Breitenbush Hotsprings * PO Box 578 * Detroit, OR 97342 *www.breitenbush.com
A very restful and relaxing intentional community and resort nestled in the Oregon wilderness. It is a retreat and a conference center that is a worker-owned community specializing in spiritual retreats and holistic healing. Surrounded by the Willamette National Forest, it is indeed a piece of paradise in the woods. It is located 10 miles up in the hills from Detroit, Oregon, and about 50 miles away from the capital of Oregon (Salem). The resort was built atop the natural geothermal springs known as the Breitenbush hot springs, which feed into the Breitenbush River. It’s a serene and beautiful place with great spots for meditation, healing, and contemplation. It certainly gave me the rest and relaxation I needed for the leg of my pilgrimage to Faerieworlds. Unfortunately, I didn’t take many pictures, as I wasn’t sure what the policy was, and I only took pictures when no one was around, which was an extremely rare occasion. Especially since it is also a naturalist resort down by the water at least, which is usually symbolic of no-photography. According to the resort, the springs were a frequent gathering place of local tribes. The tribes were apparently pushed out by Hudson’s Bay Company trappers who homesteaded it in 1904. Merle Bruckman purchased the site in 1927 and created the resort. It closed in 1972 after two devastating floods. It was purchased in 1977 by Alex Beamer, who wanted to host a full-time community on-site.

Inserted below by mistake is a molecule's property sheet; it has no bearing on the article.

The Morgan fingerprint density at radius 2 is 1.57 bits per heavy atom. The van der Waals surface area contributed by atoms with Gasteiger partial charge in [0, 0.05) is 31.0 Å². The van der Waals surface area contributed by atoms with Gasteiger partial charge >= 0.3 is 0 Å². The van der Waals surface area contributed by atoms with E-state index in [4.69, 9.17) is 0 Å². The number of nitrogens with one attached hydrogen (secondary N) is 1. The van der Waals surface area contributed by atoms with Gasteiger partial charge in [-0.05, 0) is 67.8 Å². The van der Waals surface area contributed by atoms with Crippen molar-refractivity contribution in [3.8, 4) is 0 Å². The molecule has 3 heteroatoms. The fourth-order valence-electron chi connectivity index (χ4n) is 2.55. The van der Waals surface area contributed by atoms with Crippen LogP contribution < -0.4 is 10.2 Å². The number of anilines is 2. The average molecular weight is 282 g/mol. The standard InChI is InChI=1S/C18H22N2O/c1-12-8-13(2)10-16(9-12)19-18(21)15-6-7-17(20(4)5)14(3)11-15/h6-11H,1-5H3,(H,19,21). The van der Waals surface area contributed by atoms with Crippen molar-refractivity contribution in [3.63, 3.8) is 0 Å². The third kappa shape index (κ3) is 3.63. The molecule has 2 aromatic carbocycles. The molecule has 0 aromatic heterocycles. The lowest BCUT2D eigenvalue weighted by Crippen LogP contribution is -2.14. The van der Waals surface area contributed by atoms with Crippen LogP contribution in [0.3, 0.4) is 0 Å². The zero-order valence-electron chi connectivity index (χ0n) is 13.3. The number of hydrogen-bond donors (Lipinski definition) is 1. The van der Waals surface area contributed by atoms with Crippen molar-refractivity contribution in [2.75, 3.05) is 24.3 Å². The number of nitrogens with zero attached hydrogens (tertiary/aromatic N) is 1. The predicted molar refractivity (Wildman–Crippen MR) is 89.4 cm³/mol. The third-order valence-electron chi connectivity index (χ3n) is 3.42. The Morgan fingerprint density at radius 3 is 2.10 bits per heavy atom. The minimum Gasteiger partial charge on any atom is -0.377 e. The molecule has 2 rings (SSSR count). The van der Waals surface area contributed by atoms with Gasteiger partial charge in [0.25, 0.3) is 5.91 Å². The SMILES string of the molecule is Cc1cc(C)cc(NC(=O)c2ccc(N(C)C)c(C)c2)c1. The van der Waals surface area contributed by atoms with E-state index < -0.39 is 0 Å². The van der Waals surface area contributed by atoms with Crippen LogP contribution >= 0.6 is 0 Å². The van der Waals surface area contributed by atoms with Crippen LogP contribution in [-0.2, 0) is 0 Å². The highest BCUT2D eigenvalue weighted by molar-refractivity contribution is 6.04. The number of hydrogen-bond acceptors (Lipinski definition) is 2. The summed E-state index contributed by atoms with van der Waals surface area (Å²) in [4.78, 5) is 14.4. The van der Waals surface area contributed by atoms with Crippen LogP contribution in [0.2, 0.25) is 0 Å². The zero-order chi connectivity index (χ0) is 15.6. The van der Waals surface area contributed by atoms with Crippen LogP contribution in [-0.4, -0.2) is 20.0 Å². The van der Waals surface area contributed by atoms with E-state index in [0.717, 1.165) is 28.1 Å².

The community took it over in 1985. The average temperature of the spring’s subsurface is 356 degrees Fahrenheit (180 degrees Celsius), and it contains minerals such as sulfate, calcite, analcime, anhydrite, chalcedony, microcline, muscovite, quartz, wairakite, potassium, sodium, magnesium, calcium, and lithium. The surface temperature of the springs is about 180 degrees Fahrenheit (82 degrees Celsius ) – the lower temperature due to heat transfer to a cooler rock near the earth’s surface. The buildings at the Springs are heated from one of two of the wells. The retreat and conference center, founded in 1981, is a very counter-culture popular venue for many events, gatherings, festivals, and holistic/spiritual/New Age retreats. The grounds have springs, spas, hot mud baths, and saunas – plus a river for cooling off – all clothing optional. There are 7 hot tubs, a sauna open to the guests, and a private one for the workers. The sauna is a small wood house with slatted floors over a hot springs creek that sits 12. There are over 20 miles of hiking trails, rustic cabins, a lodger, tent platforms, a meditative labyrinth, a sanctuary, a gift shop, and a conference center. Services include massage, yoga classes, meditation, community vegetarian dinners, and other healing arts. The community is based on sustainability and generates its own hydropower electricity. Cell phones, televisions, and non-satellite radios do not work, and there is no internet. All buildings are heated by geothermal energy. The community runs and manages it year-round, living on the 154-acre site. There are roughly 50-70 community members. New members are accepted by a community consensus after a year of work and paying a deposit. The place is pretty amazing and definitely one of my new hotspots to visit. Rating: 4 stars out of 5. (August 2009) Another visit, this time during winter towards the end of January 2010, I found a very pleasant visit with brisk dips in the hot springs, a steamy sauna, and catching up with friends. The Vegetarian buffet in the main hall was delicious. Definitely a wonderful time. Rating: 4.5 stars out of 5. (1/29/2010)